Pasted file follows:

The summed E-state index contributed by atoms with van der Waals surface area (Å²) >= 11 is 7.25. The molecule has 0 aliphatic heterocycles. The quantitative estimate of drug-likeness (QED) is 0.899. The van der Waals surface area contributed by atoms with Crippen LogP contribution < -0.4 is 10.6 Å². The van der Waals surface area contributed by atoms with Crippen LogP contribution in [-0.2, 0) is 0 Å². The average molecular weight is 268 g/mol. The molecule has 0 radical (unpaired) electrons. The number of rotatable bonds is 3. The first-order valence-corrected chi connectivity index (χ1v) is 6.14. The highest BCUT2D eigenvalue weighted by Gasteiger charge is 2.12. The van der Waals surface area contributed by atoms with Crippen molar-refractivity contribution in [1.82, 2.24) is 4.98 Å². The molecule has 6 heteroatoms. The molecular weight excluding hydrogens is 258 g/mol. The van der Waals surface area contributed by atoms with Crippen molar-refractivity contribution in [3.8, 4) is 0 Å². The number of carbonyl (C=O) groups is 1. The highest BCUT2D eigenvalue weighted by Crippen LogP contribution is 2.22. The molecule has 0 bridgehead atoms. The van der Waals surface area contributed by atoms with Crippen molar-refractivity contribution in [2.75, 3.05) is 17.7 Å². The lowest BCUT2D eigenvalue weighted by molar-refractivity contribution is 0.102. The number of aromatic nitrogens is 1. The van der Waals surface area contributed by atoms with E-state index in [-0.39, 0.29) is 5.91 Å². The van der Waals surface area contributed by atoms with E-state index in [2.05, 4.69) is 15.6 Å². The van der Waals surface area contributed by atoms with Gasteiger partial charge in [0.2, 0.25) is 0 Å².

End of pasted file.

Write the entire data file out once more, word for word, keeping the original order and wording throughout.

The summed E-state index contributed by atoms with van der Waals surface area (Å²) >= 11 is 7.25. The molecule has 0 aliphatic heterocycles. The quantitative estimate of drug-likeness (QED) is 0.899. The van der Waals surface area contributed by atoms with Crippen LogP contribution < -0.4 is 10.6 Å². The van der Waals surface area contributed by atoms with Crippen LogP contribution in [-0.2, 0) is 0 Å². The average molecular weight is 268 g/mol. The molecule has 0 radical (unpaired) electrons. The number of rotatable bonds is 3. The first-order valence-corrected chi connectivity index (χ1v) is 6.14. The highest BCUT2D eigenvalue weighted by Gasteiger charge is 2.12. The van der Waals surface area contributed by atoms with Crippen molar-refractivity contribution in [1.82, 2.24) is 4.98 Å². The molecule has 6 heteroatoms. The molecular weight excluding hydrogens is 258 g/mol. The van der Waals surface area contributed by atoms with Crippen molar-refractivity contribution in [3.8, 4) is 0 Å². The number of carbonyl (C=O) groups is 1. The highest BCUT2D eigenvalue weighted by Crippen LogP contribution is 2.22. The molecule has 0 bridgehead atoms. The van der Waals surface area contributed by atoms with Crippen molar-refractivity contribution in [2.75, 3.05) is 17.7 Å². The lowest BCUT2D eigenvalue weighted by molar-refractivity contribution is 0.102. The number of aromatic nitrogens is 1. The van der Waals surface area contributed by atoms with E-state index in [-0.39, 0.29) is 5.91 Å². The van der Waals surface area contributed by atoms with E-state index in [2.05, 4.69) is 15.6 Å². The van der Waals surface area contributed by atoms with Gasteiger partial charge in [0.2, 0.25) is 0 Å².